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How to Start a Carwash: Eight early indicators of a failed business

Since 90 percent of startups fail, it’s important to know how to spot the warning signs and what you can do to stay afloat.


Featured on Entrepreneur’s website, contributor Neil Patel discusses early indicators of new business failure in the article “Do You Recognize the 8 Early Warning Signs of a Failed Startup?”

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“Startups fail at the rate of 90 percent,” writes Patel in the article. “That’s kind of scary, if you ask me.”

In the article, Patel lists eight early signs of a failed business:

  • Not knowing your customers. You have to figure out what your customers want. “I know this sounds old hat, but I have to say it,” says Patel in the article. “Everyone repeats hackneyed phrases like ‘knowing your target audience’ and ‘developing a persona,’ but few businesses actually get it right.” You need to figure out what programs and fears your customers are facing as well as what goals they are aiming to achieve.
  • Having an inflexible mindset. What you consider to be the best way of doing something is not always right. You have to be flexible enough to adjust your mindset. Challenge your way of thinking. You can do this by trying new things, taking more risks and understanding differing points of view.
  • Thinking the market won’t affect you. You have to deal with an often unpredictable and indomitable market. You’re setting yourself up to fail if you think the market’s ever-evolving forces won’t affect your business and/or industry. You have to keep adjusting and evolving along with it to stay successful.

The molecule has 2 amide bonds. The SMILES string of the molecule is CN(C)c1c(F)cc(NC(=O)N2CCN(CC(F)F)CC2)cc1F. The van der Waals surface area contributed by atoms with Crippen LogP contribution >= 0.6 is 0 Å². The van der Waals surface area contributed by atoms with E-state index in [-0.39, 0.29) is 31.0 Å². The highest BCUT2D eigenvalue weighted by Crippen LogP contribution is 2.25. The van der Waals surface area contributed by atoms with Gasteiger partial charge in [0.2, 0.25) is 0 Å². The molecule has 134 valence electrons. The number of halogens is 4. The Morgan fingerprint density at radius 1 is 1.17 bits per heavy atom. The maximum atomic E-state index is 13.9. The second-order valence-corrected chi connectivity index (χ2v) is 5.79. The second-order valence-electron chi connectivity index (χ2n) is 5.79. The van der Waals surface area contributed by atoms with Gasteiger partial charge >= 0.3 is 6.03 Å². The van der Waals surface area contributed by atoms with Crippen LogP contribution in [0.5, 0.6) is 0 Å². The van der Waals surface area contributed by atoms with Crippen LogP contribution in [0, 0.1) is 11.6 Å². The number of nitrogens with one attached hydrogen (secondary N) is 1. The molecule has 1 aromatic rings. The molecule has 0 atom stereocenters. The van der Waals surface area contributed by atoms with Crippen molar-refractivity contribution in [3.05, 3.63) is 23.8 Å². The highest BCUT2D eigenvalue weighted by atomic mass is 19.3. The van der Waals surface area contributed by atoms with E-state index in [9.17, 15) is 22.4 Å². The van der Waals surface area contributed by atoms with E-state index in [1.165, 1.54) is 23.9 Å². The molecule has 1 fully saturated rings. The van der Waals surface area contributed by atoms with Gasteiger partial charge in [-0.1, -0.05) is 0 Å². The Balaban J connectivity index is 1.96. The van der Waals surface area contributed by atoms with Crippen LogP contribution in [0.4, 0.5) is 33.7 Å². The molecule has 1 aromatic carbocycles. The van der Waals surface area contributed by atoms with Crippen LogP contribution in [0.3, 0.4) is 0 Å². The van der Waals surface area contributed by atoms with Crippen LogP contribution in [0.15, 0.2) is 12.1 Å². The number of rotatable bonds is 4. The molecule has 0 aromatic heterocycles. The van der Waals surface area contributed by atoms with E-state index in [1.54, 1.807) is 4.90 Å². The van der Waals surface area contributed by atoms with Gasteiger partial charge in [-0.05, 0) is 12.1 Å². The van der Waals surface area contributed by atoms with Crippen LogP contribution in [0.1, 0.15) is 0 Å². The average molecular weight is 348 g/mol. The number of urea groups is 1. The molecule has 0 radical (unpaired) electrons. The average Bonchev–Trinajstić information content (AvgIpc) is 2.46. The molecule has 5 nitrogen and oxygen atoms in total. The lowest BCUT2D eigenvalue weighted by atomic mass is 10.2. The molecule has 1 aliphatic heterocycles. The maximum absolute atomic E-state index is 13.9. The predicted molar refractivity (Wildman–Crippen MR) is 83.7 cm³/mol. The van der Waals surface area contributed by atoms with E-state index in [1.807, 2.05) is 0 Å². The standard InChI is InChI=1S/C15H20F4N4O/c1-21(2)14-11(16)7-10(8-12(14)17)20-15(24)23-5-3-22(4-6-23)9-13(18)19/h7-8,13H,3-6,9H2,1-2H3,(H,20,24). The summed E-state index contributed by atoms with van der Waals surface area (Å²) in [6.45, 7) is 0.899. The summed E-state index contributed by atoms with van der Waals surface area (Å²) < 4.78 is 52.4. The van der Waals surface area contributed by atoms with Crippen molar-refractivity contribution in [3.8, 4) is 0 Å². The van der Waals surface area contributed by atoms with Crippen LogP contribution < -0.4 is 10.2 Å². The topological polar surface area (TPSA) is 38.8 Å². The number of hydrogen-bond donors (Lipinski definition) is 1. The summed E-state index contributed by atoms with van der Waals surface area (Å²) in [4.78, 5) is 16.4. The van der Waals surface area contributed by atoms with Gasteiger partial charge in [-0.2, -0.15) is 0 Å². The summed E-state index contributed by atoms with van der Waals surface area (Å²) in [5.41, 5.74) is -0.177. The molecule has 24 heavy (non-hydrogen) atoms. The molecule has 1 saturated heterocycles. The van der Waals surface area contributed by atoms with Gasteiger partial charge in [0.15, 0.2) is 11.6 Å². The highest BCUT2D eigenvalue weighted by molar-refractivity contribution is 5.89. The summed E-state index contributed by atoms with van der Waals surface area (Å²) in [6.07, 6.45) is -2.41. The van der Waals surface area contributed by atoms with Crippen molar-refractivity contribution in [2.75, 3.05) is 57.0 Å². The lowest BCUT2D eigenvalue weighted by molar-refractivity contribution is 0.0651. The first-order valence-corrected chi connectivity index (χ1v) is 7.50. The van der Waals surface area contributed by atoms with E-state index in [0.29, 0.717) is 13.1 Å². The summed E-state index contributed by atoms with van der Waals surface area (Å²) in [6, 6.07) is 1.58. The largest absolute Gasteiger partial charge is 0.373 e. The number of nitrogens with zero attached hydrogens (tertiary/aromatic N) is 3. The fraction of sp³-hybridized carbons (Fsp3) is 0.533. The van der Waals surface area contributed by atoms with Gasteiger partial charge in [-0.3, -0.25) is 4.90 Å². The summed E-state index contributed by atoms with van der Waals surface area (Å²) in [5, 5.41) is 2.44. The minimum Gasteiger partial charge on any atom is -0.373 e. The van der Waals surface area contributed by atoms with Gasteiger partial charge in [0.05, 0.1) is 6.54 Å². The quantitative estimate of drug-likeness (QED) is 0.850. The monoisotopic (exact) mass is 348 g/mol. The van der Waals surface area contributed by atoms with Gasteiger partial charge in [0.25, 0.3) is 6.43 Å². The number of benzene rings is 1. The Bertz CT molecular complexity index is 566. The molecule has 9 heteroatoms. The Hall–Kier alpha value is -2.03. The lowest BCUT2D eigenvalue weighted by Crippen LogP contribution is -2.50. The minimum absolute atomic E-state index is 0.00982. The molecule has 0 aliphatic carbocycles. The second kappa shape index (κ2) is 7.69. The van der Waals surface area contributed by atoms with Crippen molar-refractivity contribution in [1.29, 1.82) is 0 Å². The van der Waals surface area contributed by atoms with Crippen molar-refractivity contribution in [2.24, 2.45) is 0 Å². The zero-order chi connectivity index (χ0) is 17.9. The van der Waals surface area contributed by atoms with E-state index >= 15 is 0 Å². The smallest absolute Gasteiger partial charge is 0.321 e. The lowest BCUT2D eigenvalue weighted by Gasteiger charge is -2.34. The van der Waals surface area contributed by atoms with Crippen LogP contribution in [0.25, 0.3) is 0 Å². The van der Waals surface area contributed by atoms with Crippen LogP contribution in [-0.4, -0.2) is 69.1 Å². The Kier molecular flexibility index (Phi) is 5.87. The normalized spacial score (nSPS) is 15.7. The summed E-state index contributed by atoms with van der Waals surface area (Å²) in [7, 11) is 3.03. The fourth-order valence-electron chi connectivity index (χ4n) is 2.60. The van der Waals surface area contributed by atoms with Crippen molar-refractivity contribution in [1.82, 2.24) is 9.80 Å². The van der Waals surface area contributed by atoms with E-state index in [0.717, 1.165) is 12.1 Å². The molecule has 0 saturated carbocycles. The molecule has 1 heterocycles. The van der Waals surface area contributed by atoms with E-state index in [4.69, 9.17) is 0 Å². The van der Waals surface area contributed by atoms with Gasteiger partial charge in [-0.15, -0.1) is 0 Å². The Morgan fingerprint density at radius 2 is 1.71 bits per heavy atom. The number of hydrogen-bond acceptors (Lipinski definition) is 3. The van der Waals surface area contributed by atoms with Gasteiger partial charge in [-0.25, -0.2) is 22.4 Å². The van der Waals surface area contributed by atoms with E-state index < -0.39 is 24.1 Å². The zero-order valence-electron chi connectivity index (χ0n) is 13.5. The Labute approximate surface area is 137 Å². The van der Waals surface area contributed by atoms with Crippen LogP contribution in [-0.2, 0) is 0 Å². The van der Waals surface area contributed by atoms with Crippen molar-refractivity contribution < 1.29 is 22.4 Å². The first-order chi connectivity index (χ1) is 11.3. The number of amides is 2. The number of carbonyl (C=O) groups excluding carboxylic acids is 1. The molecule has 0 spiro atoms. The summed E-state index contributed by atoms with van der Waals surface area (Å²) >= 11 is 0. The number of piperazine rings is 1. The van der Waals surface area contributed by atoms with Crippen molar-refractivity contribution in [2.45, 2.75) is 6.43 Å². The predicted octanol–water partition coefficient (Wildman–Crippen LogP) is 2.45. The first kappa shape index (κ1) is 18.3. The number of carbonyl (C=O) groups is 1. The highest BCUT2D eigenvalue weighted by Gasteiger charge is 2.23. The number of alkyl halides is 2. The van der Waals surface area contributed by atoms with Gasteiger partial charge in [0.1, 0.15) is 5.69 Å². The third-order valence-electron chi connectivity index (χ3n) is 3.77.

• Not being ready to pivot. Chances are you will fail if you are not ready to pivot. In fact, explains Patel in the article, you may have to pivot five, 10 or 15 times within the first few years. The quicker you pivot, the more likely you are to stay up and running.
  • Slow to execute. You have to execute to stay afloat. And, you have to be ready to execute faster than your competition, asserts Patel in the article, adding “The best entrepreneurs are the people who hustle.”
  • Doing the wrong things. Being busy isn’t always a good sign. If you aren’t busy doing the right things, you could be on the path to failure. Make sure you are completely clear on what you are doing and why. Ensure you are busy doing the right things instead of the wrong ones.
  • Losing sight of revenue. A major warning sign is when you lose sight of revenue. With so many moving parts in a new business, you have to make sure you are keeping tabs on everything. However, states Patel in the article, you have to make sure to stay focused on revenue. “Revenue is the goal. It’s the end game,” he adds in the article. “This is why you’re doing what you’re doing.”
  • Forgetting to keep an eye on expenses. If the stream of funds dries up, so too will your new business. Make sure to monitor your expenses. “There’s even a term for it — runaway — meaning the time you have until your startup runs out of cash,” explains Patel in the article. “So, go rustle up some funding.” As the business owner, you are responsible to keeping tabs on your money and ensuring you have enough to keep your business alive.

You can read the entire article on early warning signs of failure here.

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